- the Multidimensional Perfectionism Scale, which asks questions about self-set standards, attitudes towards mistakes and failure, and parental pressure towards perfection growing up; and
- the Parent-Initiated Motivational Climate Questionnaire, which asks how parents support learning and performance in terms of praise, reaction to mistakes, and the amount of effort required.
Overall, the Swedish athletes seemed quite healthy. They reported that parents emphasized the enjoyment of learning something new. They also said that as athletes they were only moderately concerned about making mistakes and set moderately high standards for themselves. As a result, they showed only low to moderate symptoms of burnout.
To see whether those which did score as a greater risk for burnout had consistent profiles from the other questionnaires, the researchers grouped the athletes according to four profiles ranging in perfectionism and parental pressure.
Athletes who reported a tough parental climate, with worry about mistakes and less emphasis on enjoyment of learning, and who were also themselves perfectionists, scored higher on the metrics of burnout than other groups in most cases.
Interestingly, even highly perfectionist young athletes could cope with the challenges of sport if they did not also face pressure from perfectionist parents. Only in terms of having a reduced sense of accomplishment – that is, feeling that their results weren’t good enough and that they weren’t performing up to their ability level – were they significantly more burnt-out than athletes who were only moderately perfectionist.
Indeed, having supportive rather than critical parents has been previously suggested as an essential part of the athlete-parent relationship.
“In sum, we would contend one of the primary characteristics of expertise in sport parenting is the ability for parents to consider sporting opportunities in the best interests of their child, and to be able to provide support that complements the demands of training and competition experienced by children,” wrote Chris Harwood and Camilla Knight in a review paper in Psychology of Sport and Exercise titled “Parenting in youth sport: A position paper on parenting expertise.”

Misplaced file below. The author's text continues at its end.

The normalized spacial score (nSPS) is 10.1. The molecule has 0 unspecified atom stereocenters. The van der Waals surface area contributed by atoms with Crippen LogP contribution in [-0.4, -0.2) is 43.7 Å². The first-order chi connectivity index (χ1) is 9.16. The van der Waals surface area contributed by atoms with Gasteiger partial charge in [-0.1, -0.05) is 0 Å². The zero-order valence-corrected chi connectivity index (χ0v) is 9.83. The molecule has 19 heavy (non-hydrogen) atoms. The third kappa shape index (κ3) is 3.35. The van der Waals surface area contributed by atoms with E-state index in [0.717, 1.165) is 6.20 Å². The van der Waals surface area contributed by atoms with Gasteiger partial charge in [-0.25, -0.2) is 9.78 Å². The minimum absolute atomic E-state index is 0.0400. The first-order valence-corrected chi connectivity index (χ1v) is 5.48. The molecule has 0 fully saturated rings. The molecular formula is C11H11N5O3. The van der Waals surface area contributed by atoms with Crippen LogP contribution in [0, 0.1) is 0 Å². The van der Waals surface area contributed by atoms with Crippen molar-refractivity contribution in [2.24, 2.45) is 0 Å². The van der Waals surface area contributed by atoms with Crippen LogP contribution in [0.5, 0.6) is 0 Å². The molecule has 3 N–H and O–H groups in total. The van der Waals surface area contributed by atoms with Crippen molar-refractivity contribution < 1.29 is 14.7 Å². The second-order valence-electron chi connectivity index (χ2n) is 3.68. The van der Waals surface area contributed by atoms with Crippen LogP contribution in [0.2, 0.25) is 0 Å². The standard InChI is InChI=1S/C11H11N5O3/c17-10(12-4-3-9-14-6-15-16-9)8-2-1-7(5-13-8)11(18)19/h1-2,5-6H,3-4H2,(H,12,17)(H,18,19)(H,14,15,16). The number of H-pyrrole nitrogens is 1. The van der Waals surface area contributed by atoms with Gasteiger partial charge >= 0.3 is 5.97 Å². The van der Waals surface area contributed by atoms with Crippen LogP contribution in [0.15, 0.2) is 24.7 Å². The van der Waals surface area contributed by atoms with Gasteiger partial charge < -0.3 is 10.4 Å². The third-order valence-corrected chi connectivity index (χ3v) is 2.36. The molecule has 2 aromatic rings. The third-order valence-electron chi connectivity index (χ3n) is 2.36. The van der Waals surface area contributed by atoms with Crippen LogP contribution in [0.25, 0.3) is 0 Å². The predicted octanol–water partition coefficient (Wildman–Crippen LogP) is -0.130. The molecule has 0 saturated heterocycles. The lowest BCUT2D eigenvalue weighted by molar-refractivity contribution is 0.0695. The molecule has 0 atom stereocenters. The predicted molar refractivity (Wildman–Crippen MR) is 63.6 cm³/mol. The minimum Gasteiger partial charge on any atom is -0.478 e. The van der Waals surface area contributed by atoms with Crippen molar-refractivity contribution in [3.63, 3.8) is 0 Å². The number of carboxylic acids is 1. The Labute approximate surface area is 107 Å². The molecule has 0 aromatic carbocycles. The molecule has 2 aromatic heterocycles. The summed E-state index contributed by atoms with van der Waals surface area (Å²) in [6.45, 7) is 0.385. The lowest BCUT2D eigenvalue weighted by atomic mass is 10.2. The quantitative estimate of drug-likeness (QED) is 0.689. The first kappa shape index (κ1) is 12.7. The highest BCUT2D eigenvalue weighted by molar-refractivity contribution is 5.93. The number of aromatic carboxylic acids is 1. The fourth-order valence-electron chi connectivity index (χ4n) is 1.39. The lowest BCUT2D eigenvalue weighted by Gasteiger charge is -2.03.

To prevent burnout, Gustafsson and the co-authors suggest interventions in cases where parents put pressure on winning without also emphasizing enjoyment, or where they penalize or criticize mistakes too much.
That way, they might have a greater chance of sticking around in the sport for fun – or perhaps all the way to championship events like the Olympics, where they would receive another sort of advice from Gustafsson.
“Once [performance anxiety] slams them and becomes a problem, it doesn’t work to simply think positively,” he said in the 2014 interview. “More importantly [they need to have] the courage to practice and compete, and not to hope to avoid the unpleasantness. They must be prepared to accept that tiger of anxiety but not to feed it.”